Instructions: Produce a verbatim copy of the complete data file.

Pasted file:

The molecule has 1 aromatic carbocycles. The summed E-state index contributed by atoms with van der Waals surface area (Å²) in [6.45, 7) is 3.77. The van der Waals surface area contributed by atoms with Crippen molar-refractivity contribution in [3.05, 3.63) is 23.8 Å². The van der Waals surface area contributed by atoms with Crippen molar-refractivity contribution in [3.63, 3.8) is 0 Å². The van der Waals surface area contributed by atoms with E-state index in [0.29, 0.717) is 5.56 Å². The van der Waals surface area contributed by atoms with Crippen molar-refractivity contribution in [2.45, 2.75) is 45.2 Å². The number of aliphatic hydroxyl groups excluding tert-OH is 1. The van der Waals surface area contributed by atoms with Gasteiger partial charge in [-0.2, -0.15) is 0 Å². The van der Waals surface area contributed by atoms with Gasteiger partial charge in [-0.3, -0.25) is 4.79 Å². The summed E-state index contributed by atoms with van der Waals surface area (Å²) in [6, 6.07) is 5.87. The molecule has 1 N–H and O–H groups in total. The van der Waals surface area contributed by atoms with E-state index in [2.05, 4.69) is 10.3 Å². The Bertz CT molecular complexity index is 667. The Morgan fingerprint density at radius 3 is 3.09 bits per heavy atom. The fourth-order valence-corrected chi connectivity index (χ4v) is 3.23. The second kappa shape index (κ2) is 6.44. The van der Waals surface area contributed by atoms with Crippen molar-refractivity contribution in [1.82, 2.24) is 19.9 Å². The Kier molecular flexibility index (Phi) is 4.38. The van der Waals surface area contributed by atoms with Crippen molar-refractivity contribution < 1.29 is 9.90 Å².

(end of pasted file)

The molecule has 1 aromatic carbocycles. The summed E-state index contributed by atoms with van der Waals surface area (Å²) in [6.45, 7) is 3.77. The van der Waals surface area contributed by atoms with Crippen molar-refractivity contribution in [3.05, 3.63) is 23.8 Å². The van der Waals surface area contributed by atoms with Crippen molar-refractivity contribution in [3.63, 3.8) is 0 Å². The van der Waals surface area contributed by atoms with E-state index in [0.29, 0.717) is 5.56 Å². The van der Waals surface area contributed by atoms with Crippen molar-refractivity contribution in [2.45, 2.75) is 45.2 Å². The number of aliphatic hydroxyl groups excluding tert-OH is 1. The van der Waals surface area contributed by atoms with Gasteiger partial charge in [-0.2, -0.15) is 0 Å². The van der Waals surface area contributed by atoms with Gasteiger partial charge in [-0.3, -0.25) is 4.79 Å². The summed E-state index contributed by atoms with van der Waals surface area (Å²) in [6, 6.07) is 5.87. The molecule has 1 N–H and O–H groups in total. The van der Waals surface area contributed by atoms with E-state index in [2.05, 4.69) is 10.3 Å². The Bertz CT molecular complexity index is 667. The Morgan fingerprint density at radius 3 is 3.09 bits per heavy atom. The fourth-order valence-corrected chi connectivity index (χ4v) is 3.23. The second kappa shape index (κ2) is 6.44. The van der Waals surface area contributed by atoms with Crippen molar-refractivity contribution in [1.82, 2.24) is 19.9 Å². The Kier molecular flexibility index (Phi) is 4.38. The van der Waals surface area contributed by atoms with Crippen molar-refractivity contribution < 1.29 is 9.90 Å².